The Hancock-Henderson Quill, Inc.
Compiled and Edited by Virginia Ross
Registrar for Daniel McMillan Chapter, N.S.D.A.R.1918
Stronghurst Graphic, Jan.24, 1918
CHILD BURNED TO DEATH: June, the two and a half year old daughter of Mr. and Mrs. Ralph Smith of Lomax was burned to death last week. During the mothers absence the little tot secured some matches attempted to burn some ravelings off her dress.
Her little four year old sister Hazel, who was the only other occupant of the home, made a brave attempt to cut out the blazing portion of the little girls dress with a pair of shears, but failed.
The unfortunate child managed to crawl out on the porch where she was found kneeling on her hands and knees with her clothing practically all burned off and her body horribly burned. She died within 30 minutes from the time of the accident.
POWER TO THE TOWN: At a meeting of the business men and representative citizens of Stronghurst held in the Stronghurst Club rooms, a movement was inaugurated which is hoped and expected to enable the citizens of the village and those in the territory lying between here and Burlington to reap the benefit of the harnessing of the Mississippi at Keokuk.
The committee, which consisted of G.C.Rehling, C.H.Davis and C.D.Wax made a very thorough and careful investigation of the matter of obtaining electrical energy from abroad and prepared an elaborate report embodying estimates and propositions from the Mississippi Power Co. at Keokuk and from the Walsh Brothers who are wholesalers of current which they buy in large quantities from the Keokuk people.
Both propositions provided for the financing of the building of the transmission line required and the equipment and operation of the system by local capital.
The Mississippi Power Co. proposed building transmission line from Dallas City while the Walsh Bros. provided for one from Burlington (they have their own transmission line from Fort Madison to that city.). In presenting their report, the committee stated that, taking all into consideration, they favored the proposition of the Walsh Bros as most promising. By their invitation, Mr. Bensinger of Burlington, who is a salaried employee of the Walsh Bros. carefully explained the various feature of their plan.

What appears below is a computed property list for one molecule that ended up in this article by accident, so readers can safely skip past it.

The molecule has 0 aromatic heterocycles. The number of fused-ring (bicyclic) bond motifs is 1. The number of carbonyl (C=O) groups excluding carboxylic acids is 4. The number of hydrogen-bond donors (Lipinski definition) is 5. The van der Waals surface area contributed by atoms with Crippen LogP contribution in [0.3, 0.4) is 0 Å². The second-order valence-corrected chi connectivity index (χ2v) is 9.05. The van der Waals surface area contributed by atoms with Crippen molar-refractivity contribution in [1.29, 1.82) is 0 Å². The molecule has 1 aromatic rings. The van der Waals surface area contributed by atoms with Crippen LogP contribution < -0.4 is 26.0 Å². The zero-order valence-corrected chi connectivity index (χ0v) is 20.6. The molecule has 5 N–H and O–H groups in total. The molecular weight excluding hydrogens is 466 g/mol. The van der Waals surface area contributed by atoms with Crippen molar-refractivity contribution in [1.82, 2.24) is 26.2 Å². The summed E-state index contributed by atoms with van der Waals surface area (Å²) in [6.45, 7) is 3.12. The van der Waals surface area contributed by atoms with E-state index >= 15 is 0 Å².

After listening to the report, some time was spent in discussing the various points of the plan after which M.E.Beardsley moved that an effort be made to organize a local stock company for the purpose of securing electrical energy from Keokuk through Burlington. Amendments were made and rejected until the original motion was passed unanimously. The investigating committee was then appointed to solicit subscriptions for stock in the proposed local company. The estimates by Mr. Bensinger call for about $23,000. No organization will be done until this amount is in sight.
1892 GRAPHIC: The fattening of hogs through the feeding of wheat was being advocated. Rev. H.P.Jackson was installed as pastor of the Kirkwood U.P. Church. Robert McKeown, little son of Mr. and Mrs. John McKeown, fell and broke his arm while skating. Mr. J.B.Fort missed his footing and fell fracturing the small bones of his right leg; he is 82 years old. Plans were circulating for a deep well at the intersection of Broadway and Main Streets in Stronghurst for the purpose of fire protection. The plan included the erection of a 600 barrel tank and the laying of 2 inch pipe one block north, east and south respectively, the installation of hydrants and the purchase of 1,000 feet of hose.
LOCAL AND AREA HAPPENINGS: Mrs. Elias Beall of Reed neighborhood broke her arm as the result of being thrown from a sled. A Warsaw man killed and sold three wild geese a few days ago. A deputy game warden found it out and the Nimrod paid $41.90. Richard Bradway, 76 year old resident of Carman, died at the Burlington Hospital.
GLADSTONE: A mass meeting was held at Bryan's Hall with the speakers being Lawyer O'Harra from Carthage and Senator Thompson from Rock Island. The Red Cross ladies served supper at Ellison Hall realizing $25 for their work. Mrs. Lizzie Thomas has purchased the Lon Ward property for $1200 and will move there near the first of March. Mrs. Guy Leonard from Corning, Iowa, is visiting her sister, Mrs. J.L.Duvall.